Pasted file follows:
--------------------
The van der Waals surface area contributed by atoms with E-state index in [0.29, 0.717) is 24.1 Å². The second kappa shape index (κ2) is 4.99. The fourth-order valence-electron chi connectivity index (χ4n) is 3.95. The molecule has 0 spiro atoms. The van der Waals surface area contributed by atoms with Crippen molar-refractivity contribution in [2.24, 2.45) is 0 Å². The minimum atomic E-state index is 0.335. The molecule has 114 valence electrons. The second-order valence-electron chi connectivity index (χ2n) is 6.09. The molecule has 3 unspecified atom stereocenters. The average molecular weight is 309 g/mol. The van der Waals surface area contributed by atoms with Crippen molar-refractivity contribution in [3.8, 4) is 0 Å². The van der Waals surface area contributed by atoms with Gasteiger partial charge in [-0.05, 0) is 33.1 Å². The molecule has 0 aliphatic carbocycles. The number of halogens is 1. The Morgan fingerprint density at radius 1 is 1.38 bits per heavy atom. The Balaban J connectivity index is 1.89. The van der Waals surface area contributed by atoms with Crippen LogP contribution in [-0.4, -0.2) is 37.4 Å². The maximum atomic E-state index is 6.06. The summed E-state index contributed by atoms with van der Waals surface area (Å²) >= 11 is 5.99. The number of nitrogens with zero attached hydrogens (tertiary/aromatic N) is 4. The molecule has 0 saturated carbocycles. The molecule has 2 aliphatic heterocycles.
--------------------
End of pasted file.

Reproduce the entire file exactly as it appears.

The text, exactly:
The van der Waals surface area contributed by atoms with E-state index in [0.29, 0.717) is 24.1 Å². The second kappa shape index (κ2) is 4.99. The fourth-order valence-electron chi connectivity index (χ4n) is 3.95. The molecule has 0 spiro atoms. The van der Waals surface area contributed by atoms with Crippen molar-refractivity contribution in [2.24, 2.45) is 0 Å². The minimum atomic E-state index is 0.335. The molecule has 114 valence electrons. The second-order valence-electron chi connectivity index (χ2n) is 6.09. The molecule has 3 unspecified atom stereocenters. The average molecular weight is 309 g/mol. The van der Waals surface area contributed by atoms with Crippen molar-refractivity contribution in [3.8, 4) is 0 Å². The van der Waals surface area contributed by atoms with Gasteiger partial charge in [-0.05, 0) is 33.1 Å². The molecule has 0 aliphatic carbocycles. The number of halogens is 1. The Morgan fingerprint density at radius 1 is 1.38 bits per heavy atom. The Balaban J connectivity index is 1.89. The van der Waals surface area contributed by atoms with Crippen LogP contribution in [-0.4, -0.2) is 37.4 Å². The maximum atomic E-state index is 6.06. The summed E-state index contributed by atoms with van der Waals surface area (Å²) >= 11 is 5.99. The number of nitrogens with zero attached hydrogens (tertiary/aromatic N) is 4. The molecule has 0 saturated carbocycles. The molecule has 2 aliphatic heterocycles.